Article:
Users can upload any music they want (up to the 25,000 title limit) onto Apple’s cloud servers, but the biggest feature of iTunes Match is its upload-free, automated file matching service.

Rather than forcing users to upload the many gigabytes of data that thousands of songs would involve, Apple’s iTunes Match will simply scan the user’s library and then make those same songs available from iTunes’ vast catalog of songs, effectively allowing users to upgrade their CD collections into cloud-accessible, high quality iTunes downloads without having to repurchase their music as digital downloads.

The beta program is for developer testing only, and Apple warns that any content copied up to its cloud servers during the test period may be erased. For this reason, developer notes tell users testing the service to back up their original songs, and not to delete any music they’ve uploaded into the service.

Developers participating in the program pay the standard subscription fee, but are given three free months for participating. The iTunes Match feature is currently limited to the Mac version of iTunes only, but once songs are added to the iCloud library, they can be accessed from any computer running the iTunes 10.5 beta as well as any iPhone, iPod touch or iPad running the latest iOS 5 beta.

The iTunes Match service works with up to 10 iTunes PCs and iOS devices connected to the same Apple ID, although only five of those devices can be computers. Apple also notes that a computer or iOS device can only be associated with a new Apple ID once every 90 days.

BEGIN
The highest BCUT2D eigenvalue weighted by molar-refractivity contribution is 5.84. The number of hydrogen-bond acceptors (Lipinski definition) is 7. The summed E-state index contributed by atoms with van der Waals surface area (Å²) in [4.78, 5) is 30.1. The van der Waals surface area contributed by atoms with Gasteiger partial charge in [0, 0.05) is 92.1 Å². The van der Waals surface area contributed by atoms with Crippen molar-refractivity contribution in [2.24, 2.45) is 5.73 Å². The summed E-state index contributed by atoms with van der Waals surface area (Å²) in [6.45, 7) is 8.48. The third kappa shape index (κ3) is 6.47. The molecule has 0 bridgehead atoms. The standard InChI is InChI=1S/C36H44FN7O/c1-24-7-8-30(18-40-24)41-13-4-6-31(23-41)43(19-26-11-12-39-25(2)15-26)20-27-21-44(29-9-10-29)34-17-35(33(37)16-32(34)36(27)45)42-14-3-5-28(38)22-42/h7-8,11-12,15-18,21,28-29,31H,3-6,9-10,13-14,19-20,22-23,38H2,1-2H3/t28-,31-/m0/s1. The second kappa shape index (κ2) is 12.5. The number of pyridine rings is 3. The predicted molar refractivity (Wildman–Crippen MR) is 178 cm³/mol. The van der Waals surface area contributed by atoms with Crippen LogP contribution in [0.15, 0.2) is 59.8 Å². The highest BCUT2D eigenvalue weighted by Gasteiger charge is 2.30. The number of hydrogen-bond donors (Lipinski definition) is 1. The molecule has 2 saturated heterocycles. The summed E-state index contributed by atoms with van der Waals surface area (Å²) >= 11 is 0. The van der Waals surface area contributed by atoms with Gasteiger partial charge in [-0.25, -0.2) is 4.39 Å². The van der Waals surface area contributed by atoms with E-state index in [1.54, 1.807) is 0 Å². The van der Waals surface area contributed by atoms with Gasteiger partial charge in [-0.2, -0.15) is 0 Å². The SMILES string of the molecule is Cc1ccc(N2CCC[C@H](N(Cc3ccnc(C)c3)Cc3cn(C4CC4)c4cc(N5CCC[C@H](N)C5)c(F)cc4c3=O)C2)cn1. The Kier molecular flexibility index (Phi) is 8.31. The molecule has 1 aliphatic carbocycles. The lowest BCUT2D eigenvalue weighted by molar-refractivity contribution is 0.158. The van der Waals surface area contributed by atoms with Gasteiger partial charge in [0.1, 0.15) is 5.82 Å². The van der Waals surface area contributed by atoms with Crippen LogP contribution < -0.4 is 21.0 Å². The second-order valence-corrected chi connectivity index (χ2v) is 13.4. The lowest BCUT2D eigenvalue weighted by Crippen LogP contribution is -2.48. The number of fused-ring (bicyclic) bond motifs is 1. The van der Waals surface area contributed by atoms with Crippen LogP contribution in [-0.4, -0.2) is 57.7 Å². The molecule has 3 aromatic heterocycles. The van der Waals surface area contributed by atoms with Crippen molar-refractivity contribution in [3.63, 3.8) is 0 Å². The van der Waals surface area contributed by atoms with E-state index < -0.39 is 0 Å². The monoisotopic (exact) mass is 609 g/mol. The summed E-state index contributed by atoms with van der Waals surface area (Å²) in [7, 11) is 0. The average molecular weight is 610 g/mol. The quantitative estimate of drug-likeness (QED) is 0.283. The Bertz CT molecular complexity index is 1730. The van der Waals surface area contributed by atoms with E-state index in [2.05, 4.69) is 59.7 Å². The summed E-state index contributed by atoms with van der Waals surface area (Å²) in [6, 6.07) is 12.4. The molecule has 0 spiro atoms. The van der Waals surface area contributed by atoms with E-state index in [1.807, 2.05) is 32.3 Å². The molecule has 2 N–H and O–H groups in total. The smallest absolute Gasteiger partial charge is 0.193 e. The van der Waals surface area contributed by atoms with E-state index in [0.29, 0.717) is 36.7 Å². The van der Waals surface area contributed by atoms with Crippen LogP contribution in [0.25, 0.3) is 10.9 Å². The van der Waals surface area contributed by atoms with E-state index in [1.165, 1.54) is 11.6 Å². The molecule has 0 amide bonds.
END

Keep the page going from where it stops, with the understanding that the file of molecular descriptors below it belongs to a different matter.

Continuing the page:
Apple notes that iTunes Match is currently limited to certain supported song formats “at this time,” and that some songs may be matched incorrectly. Matched songs may also be a different version of the same song.

Apple also tells developers to watch out for performance issues on iOS devices, and notes that under the existing iOS 5 beta, music will continue to download from the cloud over cellular connections even if that option has been restricted to WiFi only in the Settings app.

If you’ve gotten your hands on the new beta and have any feedback, let us know what you think in the comments.

Apple releases Mac OS X 10.7.2 build, eighth iCloud beta to developer community

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Date: Tuesday, August 23rd, 2011, 07:39
Category: News, Software

It’s the updates that make things interesting.

Per AppleInsider, Apple recently issued a new build of Mac OS X 10.7.2 along with the eighth beta release of iCloud for Lion.

According to people familiar with the release, Apple’s beta build 11C40 of Mac OS X Lion 10.7.2 is a 730MB download. Focus areas for the update include AirPort, AppKit, Graphics Drivers, Mac App Store, Mail and Spotlight.

iCloud for OS X Lion beta 8 is an add-on installer for OS X Lion that add in-development iCloud functionality to Macs.